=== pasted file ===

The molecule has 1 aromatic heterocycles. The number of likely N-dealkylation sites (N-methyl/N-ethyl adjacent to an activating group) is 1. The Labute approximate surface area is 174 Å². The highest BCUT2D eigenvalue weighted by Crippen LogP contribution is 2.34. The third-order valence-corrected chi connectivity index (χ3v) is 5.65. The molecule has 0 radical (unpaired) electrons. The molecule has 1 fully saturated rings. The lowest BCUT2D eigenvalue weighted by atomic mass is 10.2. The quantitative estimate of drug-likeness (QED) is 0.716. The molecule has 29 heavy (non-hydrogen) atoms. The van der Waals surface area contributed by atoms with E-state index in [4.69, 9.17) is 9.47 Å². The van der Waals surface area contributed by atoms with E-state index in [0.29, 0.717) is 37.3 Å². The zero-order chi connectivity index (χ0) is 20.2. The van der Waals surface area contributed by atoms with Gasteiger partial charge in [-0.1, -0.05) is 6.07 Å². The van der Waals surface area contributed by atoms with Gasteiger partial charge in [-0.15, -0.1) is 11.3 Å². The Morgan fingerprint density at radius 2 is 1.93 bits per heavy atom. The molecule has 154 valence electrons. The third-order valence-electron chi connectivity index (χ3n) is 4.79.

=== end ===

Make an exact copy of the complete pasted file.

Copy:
The molecule has 1 aromatic heterocycles. The number of likely N-dealkylation sites (N-methyl/N-ethyl adjacent to an activating group) is 1. The Labute approximate surface area is 174 Å². The highest BCUT2D eigenvalue weighted by Crippen LogP contribution is 2.34. The third-order valence-corrected chi connectivity index (χ3v) is 5.65. The molecule has 0 radical (unpaired) electrons. The molecule has 1 fully saturated rings. The lowest BCUT2D eigenvalue weighted by atomic mass is 10.2. The quantitative estimate of drug-likeness (QED) is 0.716. The molecule has 29 heavy (non-hydrogen) atoms. The van der Waals surface area contributed by atoms with E-state index in [4.69, 9.17) is 9.47 Å². The van der Waals surface area contributed by atoms with E-state index in [0.29, 0.717) is 37.3 Å². The zero-order chi connectivity index (χ0) is 20.2. The van der Waals surface area contributed by atoms with Gasteiger partial charge in [-0.1, -0.05) is 6.07 Å². The van der Waals surface area contributed by atoms with Gasteiger partial charge in [-0.15, -0.1) is 11.3 Å². The Morgan fingerprint density at radius 2 is 1.93 bits per heavy atom. The molecule has 154 valence electrons. The third-order valence-electron chi connectivity index (χ3n) is 4.79.